Breast Cancer Gene Camp Lejeune NC

Women with a high genetic risk of developing breast cancer are being diagnosed sooner than similar women in the past, which may suggest that tumors are developing earlier in the younger generation, researchers say.

Richard O'neal Lynch
(910) 451-5243
119 C Street
Camp Lejeune, NC
Specialty
Family Practice

Data Provided by:
Philip Adam ZurOwsky
(910) 450-4840
1100 Brewster Blvd
Camp Lejeune, NC
Specialty
Internal Medicine, Emergency Medicine

Data Provided by:
Sarah E Ahrens
(910) 577-2360
317 Western Blvd
Jacksonville, NC
Specialty
Internal Medicine

Data Provided by:
Ruth W Guyer
(910) 353-4991
217 Station St
Jacksonville, NC
Specialty
Family Practice

Data Provided by:
Gregory Dean Streeter
(910) 353-0565
200 Doctor Dr
Jacksonville, NC
Specialty
Family Practice

Data Provided by:
Charles Edward McCannon, MD
(301) 295-3717
Camp Lejeune, NC
Specialties
Preventive Medicine, Aerospace Medicine, General Practice
Gender
Male
Education
Medical School: Uniformed Services Univ Of The Hlth Sci, Bethesda Md 20814
Graduation Year: 1994

Data Provided by:
Larry R Boehme
(910) 347-1515
1899 N Marine Blvd
Jacksonville, NC
Specialty
Family Practice

Data Provided by:
Eusebio Chiong Desuyo
(910) 455-9398
3652 Henderson Dr
Jacksonville, NC
Specialty
Internal Medicine, Pulmonary Disease, Critical Care (Intensivists)

Data Provided by:
Adnan Taj-Eldin
(910) 353-6327
200 Doctors Dr
Jacksonville, NC
Specialty
Internal Medicine

Data Provided by:
Johnny Lee Williams
(910) 938-0900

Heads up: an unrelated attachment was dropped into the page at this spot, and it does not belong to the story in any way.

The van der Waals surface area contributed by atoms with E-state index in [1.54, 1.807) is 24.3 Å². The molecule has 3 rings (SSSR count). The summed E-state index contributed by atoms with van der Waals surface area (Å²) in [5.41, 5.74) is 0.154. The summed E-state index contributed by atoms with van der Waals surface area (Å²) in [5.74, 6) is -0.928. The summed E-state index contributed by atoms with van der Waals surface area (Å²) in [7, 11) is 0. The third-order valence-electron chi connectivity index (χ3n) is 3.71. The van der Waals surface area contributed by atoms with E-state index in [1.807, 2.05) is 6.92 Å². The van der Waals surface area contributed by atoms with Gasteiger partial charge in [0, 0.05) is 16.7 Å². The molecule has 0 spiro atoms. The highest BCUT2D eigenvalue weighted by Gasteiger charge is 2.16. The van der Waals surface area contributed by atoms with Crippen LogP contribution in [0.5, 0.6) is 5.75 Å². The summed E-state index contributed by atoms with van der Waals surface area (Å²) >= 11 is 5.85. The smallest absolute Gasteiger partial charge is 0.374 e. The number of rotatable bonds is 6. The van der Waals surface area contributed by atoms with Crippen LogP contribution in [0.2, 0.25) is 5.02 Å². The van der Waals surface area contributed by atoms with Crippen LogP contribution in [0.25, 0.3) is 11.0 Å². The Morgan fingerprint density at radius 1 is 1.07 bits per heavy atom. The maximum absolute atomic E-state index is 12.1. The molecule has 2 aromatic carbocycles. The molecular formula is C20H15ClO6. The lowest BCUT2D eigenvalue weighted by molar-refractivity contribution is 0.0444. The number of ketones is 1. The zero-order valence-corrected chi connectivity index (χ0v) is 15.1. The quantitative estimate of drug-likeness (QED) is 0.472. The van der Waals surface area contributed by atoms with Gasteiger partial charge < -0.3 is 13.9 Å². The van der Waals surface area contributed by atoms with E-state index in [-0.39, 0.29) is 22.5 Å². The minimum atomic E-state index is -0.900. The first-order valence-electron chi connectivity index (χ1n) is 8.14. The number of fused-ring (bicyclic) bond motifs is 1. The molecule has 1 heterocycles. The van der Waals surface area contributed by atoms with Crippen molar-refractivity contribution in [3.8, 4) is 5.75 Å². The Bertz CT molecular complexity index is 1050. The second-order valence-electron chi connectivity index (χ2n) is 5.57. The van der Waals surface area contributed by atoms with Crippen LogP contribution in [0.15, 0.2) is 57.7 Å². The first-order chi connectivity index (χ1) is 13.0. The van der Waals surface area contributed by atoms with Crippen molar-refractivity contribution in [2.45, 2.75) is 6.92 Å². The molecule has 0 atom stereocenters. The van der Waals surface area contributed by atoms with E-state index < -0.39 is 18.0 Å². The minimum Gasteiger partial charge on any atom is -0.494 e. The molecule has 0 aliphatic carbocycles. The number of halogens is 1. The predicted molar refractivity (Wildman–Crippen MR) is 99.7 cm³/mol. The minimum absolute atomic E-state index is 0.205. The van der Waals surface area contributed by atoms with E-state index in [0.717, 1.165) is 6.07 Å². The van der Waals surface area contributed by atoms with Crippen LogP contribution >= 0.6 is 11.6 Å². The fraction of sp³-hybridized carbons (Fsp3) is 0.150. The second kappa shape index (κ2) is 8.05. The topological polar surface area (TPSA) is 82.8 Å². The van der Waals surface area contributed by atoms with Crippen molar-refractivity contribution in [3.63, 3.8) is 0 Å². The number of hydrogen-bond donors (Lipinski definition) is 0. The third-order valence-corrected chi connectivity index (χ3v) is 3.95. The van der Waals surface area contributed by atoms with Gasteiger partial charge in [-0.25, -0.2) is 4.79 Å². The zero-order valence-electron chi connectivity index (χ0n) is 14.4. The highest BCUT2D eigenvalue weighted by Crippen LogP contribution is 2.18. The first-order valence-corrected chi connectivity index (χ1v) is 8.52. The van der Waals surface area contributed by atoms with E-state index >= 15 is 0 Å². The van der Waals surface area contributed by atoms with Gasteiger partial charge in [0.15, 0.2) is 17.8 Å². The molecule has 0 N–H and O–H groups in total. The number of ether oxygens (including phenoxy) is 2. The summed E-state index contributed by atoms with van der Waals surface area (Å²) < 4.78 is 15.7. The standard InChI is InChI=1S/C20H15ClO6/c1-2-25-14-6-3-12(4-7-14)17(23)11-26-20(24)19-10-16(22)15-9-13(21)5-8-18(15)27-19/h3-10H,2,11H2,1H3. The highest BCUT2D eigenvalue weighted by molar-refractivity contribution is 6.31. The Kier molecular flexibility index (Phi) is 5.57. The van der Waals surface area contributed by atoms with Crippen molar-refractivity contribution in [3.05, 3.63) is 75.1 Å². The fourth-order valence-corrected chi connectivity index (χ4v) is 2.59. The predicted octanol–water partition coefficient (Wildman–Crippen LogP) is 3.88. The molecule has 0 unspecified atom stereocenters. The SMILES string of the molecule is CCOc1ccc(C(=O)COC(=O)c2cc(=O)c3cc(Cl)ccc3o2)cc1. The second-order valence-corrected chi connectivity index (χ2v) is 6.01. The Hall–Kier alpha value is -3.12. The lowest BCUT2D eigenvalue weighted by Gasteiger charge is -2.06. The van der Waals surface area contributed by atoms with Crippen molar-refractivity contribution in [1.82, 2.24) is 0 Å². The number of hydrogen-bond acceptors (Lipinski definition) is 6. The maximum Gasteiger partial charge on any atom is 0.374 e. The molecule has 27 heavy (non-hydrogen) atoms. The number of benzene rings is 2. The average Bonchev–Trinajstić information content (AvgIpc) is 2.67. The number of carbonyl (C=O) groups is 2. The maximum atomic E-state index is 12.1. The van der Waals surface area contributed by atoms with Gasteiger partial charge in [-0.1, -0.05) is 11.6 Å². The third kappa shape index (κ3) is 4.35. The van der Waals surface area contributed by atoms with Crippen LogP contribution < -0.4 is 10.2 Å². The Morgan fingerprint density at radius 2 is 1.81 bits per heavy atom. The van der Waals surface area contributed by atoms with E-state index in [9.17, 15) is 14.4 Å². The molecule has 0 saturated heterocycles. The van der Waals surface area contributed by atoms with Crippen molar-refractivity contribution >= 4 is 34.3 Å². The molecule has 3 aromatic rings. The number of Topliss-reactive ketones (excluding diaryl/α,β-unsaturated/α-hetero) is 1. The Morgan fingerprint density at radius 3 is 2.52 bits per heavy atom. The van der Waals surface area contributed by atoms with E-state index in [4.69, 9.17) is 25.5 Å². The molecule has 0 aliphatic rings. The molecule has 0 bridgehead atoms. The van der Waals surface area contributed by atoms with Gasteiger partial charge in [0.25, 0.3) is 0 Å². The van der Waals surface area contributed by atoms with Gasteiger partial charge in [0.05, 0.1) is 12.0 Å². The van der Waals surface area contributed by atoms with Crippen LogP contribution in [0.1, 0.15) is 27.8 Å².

247 Memorial Dr
Jacksonville, NC
Specialty
General Practice, Obstetrics & Gynecology

Data Provided by:
Data Provided by:

Breast Cancer Gene

Provided By:

FRIDAY, Oct. 16 (HealthDay News) -- Women with a high genetic risk of developing breast cancer are being diagnosed sooner than similar women in the past, which may suggest that tumors are developing earlier in the younger generation, researchers say.

The finding, presented at the 2009 Breast Cancer Symposium, held last week in San Francisco, could potentially affect how women are screened for breast cancer.

About 5 percent to 10 percent of breast cancer cases are thought to be connected to a genetic mutation that's also linked to ovarian cancer. Women with the mutations, known as BRCA1 or BRCA2, have an increased risk of developing breast tumors. Over a lifetime, 60 percent of them will develop the disease, according to the American Cancer Society. By comparison, 12 percent of women in the general population will develop breast cancer.

Women who have the genetic mutation -- or whose mothers or aunts have it -- are advised to be screened for breast cancer starting when they are 25. Mammography and MRI are now recommended for these women.

In the new study, the researchers examined the medical records of 132 women with the genetic mutation who took part in the University of Texas M.D. Anderson Cancer Center's clinical cancer genetics program between 2003 and 2009. Of those, 107 had a mother or aunt with breast or ovarian cancer.

The median age of diagnosis in the newer generation was 42, but 47 in the older women. The study authors report that this is worrisome because it could mean that the cancer is developing earlier.

"These findings are certainly concerning and could have implications on the screening and genetic counseling of these women," said study co-author Dr. Jennifer Litton, an assistant professor at M.D. Anderson Cancer Center, in a news release from the center. "In BRCA-positive women with breast cancer, we actually might be seeing true anticipation -- the phenotype or cancer coming out earlier per generation. This suggests more than the mutation could be involved, perhaps lifestyle and environmental factors are also coming into play."

More information

Learn more about the BRCA genetic mutation from the U.S. National Cancer Institute.

SOURCE: University of Texas M.D. Anderson Cancer Center, news release, Oct. 16, 2009

Copyright © 2009 ScoutNews, LLC. All rights reserved.

Read Article at HealthDay.com